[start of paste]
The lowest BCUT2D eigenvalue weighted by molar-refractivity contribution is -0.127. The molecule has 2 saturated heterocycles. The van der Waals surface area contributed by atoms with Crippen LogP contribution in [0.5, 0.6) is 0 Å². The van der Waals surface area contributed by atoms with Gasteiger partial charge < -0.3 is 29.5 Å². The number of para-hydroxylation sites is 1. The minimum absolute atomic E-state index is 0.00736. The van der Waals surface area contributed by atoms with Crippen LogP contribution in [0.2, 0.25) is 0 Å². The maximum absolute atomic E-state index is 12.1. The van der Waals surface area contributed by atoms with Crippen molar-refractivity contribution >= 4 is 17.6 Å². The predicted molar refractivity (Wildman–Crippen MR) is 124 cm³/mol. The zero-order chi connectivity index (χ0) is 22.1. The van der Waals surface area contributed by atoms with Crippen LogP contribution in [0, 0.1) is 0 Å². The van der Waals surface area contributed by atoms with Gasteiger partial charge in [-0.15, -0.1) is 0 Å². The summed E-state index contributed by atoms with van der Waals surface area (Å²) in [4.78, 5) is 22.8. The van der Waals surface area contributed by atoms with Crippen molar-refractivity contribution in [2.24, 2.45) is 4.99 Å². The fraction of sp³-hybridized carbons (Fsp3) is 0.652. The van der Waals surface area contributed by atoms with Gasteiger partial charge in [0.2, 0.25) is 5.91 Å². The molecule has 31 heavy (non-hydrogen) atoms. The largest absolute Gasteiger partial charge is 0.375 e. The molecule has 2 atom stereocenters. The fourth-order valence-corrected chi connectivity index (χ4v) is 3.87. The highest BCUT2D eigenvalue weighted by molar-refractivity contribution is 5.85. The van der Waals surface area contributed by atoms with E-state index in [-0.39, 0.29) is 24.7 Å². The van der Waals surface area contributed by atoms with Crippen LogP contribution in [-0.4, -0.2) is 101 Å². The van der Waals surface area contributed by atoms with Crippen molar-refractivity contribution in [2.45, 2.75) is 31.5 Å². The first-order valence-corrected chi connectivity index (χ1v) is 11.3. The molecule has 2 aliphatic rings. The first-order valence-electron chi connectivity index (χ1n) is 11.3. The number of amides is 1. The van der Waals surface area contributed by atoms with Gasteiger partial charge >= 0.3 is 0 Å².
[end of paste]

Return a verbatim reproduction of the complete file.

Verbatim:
The lowest BCUT2D eigenvalue weighted by molar-refractivity contribution is -0.127. The molecule has 2 saturated heterocycles. The van der Waals surface area contributed by atoms with Crippen LogP contribution in [0.5, 0.6) is 0 Å². The van der Waals surface area contributed by atoms with Gasteiger partial charge < -0.3 is 29.5 Å². The number of para-hydroxylation sites is 1. The minimum absolute atomic E-state index is 0.00736. The van der Waals surface area contributed by atoms with Crippen LogP contribution in [0.2, 0.25) is 0 Å². The maximum absolute atomic E-state index is 12.1. The van der Waals surface area contributed by atoms with Crippen molar-refractivity contribution >= 4 is 17.6 Å². The predicted molar refractivity (Wildman–Crippen MR) is 124 cm³/mol. The zero-order chi connectivity index (χ0) is 22.1. The van der Waals surface area contributed by atoms with Crippen LogP contribution in [0, 0.1) is 0 Å². The van der Waals surface area contributed by atoms with Gasteiger partial charge in [-0.15, -0.1) is 0 Å². The summed E-state index contributed by atoms with van der Waals surface area (Å²) in [4.78, 5) is 22.8. The van der Waals surface area contributed by atoms with Crippen molar-refractivity contribution in [2.24, 2.45) is 4.99 Å². The fraction of sp³-hybridized carbons (Fsp3) is 0.652. The van der Waals surface area contributed by atoms with Gasteiger partial charge in [0.2, 0.25) is 5.91 Å². The molecule has 31 heavy (non-hydrogen) atoms. The largest absolute Gasteiger partial charge is 0.375 e. The molecule has 2 atom stereocenters. The fourth-order valence-corrected chi connectivity index (χ4v) is 3.87. The highest BCUT2D eigenvalue weighted by molar-refractivity contribution is 5.85. The van der Waals surface area contributed by atoms with E-state index in [-0.39, 0.29) is 24.7 Å². The van der Waals surface area contributed by atoms with Crippen LogP contribution in [-0.4, -0.2) is 101 Å². The van der Waals surface area contributed by atoms with Crippen molar-refractivity contribution in [2.45, 2.75) is 31.5 Å². The first-order valence-corrected chi connectivity index (χ1v) is 11.3. The molecule has 2 aliphatic rings. The first-order valence-electron chi connectivity index (χ1n) is 11.3. The number of amides is 1. The van der Waals surface area contributed by atoms with Gasteiger partial charge >= 0.3 is 0 Å².